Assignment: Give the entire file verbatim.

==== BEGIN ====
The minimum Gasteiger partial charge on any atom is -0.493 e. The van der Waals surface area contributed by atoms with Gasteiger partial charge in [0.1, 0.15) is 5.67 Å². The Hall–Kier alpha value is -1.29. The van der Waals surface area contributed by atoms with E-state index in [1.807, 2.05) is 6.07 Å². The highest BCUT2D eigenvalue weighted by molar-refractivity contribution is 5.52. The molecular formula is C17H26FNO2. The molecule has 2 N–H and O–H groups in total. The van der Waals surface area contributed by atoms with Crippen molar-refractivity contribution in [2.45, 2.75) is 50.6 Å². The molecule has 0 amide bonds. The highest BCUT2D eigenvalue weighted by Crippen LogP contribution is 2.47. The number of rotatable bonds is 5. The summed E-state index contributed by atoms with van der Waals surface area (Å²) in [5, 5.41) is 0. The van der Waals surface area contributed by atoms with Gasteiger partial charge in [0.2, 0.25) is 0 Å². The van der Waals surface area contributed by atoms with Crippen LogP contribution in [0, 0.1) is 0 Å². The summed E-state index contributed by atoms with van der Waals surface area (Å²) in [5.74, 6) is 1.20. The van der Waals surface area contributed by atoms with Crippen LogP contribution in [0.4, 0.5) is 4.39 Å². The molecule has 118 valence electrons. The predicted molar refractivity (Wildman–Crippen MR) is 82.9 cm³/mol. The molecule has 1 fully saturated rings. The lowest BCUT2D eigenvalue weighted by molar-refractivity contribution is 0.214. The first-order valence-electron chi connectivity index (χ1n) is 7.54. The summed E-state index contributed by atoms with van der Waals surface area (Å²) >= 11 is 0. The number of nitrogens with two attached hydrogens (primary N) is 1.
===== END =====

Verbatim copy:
The minimum Gasteiger partial charge on any atom is -0.493 e. The van der Waals surface area contributed by atoms with Gasteiger partial charge in [0.1, 0.15) is 5.67 Å². The Hall–Kier alpha value is -1.29. The van der Waals surface area contributed by atoms with E-state index in [1.807, 2.05) is 6.07 Å². The highest BCUT2D eigenvalue weighted by molar-refractivity contribution is 5.52. The molecular formula is C17H26FNO2. The molecule has 2 N–H and O–H groups in total. The van der Waals surface area contributed by atoms with Crippen molar-refractivity contribution in [2.45, 2.75) is 50.6 Å². The molecule has 0 amide bonds. The highest BCUT2D eigenvalue weighted by Crippen LogP contribution is 2.47. The number of rotatable bonds is 5. The summed E-state index contributed by atoms with van der Waals surface area (Å²) in [5, 5.41) is 0. The van der Waals surface area contributed by atoms with Gasteiger partial charge in [0.2, 0.25) is 0 Å². The van der Waals surface area contributed by atoms with Crippen LogP contribution in [0, 0.1) is 0 Å². The summed E-state index contributed by atoms with van der Waals surface area (Å²) in [5.74, 6) is 1.20. The van der Waals surface area contributed by atoms with Crippen LogP contribution in [0.4, 0.5) is 4.39 Å². The molecule has 118 valence electrons. The predicted molar refractivity (Wildman–Crippen MR) is 82.9 cm³/mol. The molecule has 1 fully saturated rings. The lowest BCUT2D eigenvalue weighted by molar-refractivity contribution is 0.214. The first-order valence-electron chi connectivity index (χ1n) is 7.54. The summed E-state index contributed by atoms with van der Waals surface area (Å²) >= 11 is 0. The number of nitrogens with two attached hydrogens (primary N) is 1.